Hillsborough County prohibits children younger than 12 from being in a public library without a parent or guardian. Parents have the ability to check online to see what materials their library card-carrying youngsters have borrowed. They also can just stop their children from having a library card.
Commissioner Michael Owen and a commission majority said Wednesday the controls are not enough. They want the county to investigate how parents can prohibit children younger than 18 from borrowing library materials intended for mature readers.
The county also said it will drop its affiliation with the American Library Association when its membership expires June 30. The nonprofit organization began in 1876 and promotes libraries and library education internationally. But county staff said Wednesday they saw little return on the county’s annual dues of $2,111.
Owen had targeted the membership in March, saying the association had “gone radical.” He pointed to association’s incoming president, Emily Drabinski, an academic librarian at the City University of New York, who called herself a Marxist in a tweet posted after she won the office last year.
But it was the suggestion of banning children from borrowing certain materials that dominated the debate and drew opposition form nine people during the commission meeting’s public comment period. Three of the speakers quoted passages form the Old Testament that described incest, rape, and other violent or sexual activity.
“You’re taking us to a place where the Bible is available in the sleaziest hotel rooms, but not in the public libraries,” said James Shaw, a member of the Unitarian Universalist Church of Tampa.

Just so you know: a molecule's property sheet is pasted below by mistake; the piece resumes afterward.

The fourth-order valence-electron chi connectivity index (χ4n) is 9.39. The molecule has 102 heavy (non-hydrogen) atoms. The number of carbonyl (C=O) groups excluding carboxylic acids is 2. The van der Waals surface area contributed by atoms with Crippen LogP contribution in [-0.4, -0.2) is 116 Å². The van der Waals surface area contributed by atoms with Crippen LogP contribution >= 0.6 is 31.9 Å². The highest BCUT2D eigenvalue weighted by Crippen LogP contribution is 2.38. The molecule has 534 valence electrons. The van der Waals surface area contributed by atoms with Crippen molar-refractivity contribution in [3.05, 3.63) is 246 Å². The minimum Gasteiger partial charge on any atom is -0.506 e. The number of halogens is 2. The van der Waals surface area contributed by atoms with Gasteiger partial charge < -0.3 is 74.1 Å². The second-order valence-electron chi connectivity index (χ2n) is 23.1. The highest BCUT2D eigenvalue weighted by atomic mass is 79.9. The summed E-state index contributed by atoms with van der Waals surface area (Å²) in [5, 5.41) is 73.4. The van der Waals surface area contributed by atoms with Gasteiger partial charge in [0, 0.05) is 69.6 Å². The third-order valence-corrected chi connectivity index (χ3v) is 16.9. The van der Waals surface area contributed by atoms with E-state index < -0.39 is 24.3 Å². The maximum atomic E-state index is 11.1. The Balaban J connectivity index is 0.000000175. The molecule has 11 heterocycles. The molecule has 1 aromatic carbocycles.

Parent Nicole Huff said she takes her Spiderman-loving daughter into the adult section of the library because that’s where the Marvel Comics are available.
Owen told the commission he wanted more parental controls available for adults to opt out of allowing their children from borrowing specific materials.
“This isn’t about banning books,” said Owen. “This is about protecting our youth and working with parents.”
Owen provided written excerpts to the rest of the commission from titles he said were borrowed by an 8-year-old child. Most were available as online e-editions only, but he also held up a paperback copy of Slippery When Wet. That 2013 fiction book is described on Amazon as five “salacious stories filled to the brim with sizzling, steamy erotica” involving sex among women.
“This was enough to make an old sailor blush,” Commissioner Joshua Wostal said after reading the passage from Owen.
The commission voted 5-2 to ask its library advisory board and its information technology staff to develop a recommended policy for providing a parental “opt-out” to limit what their children can borrow.
Commissioners Pat Kemp and Harry Cohen both dissented and said the existing controls were adequate.
“Any parent would love to have their kids at the library,” said Kemp. “It’s a matter of parents taking responsibility for this. Not us. Not our system.”
Owen said he just wanted to give the parents that opportunity.
“If you want your kids to read Slippery When Wet,” he said, “you’ll have the ability to let them read this stuff.”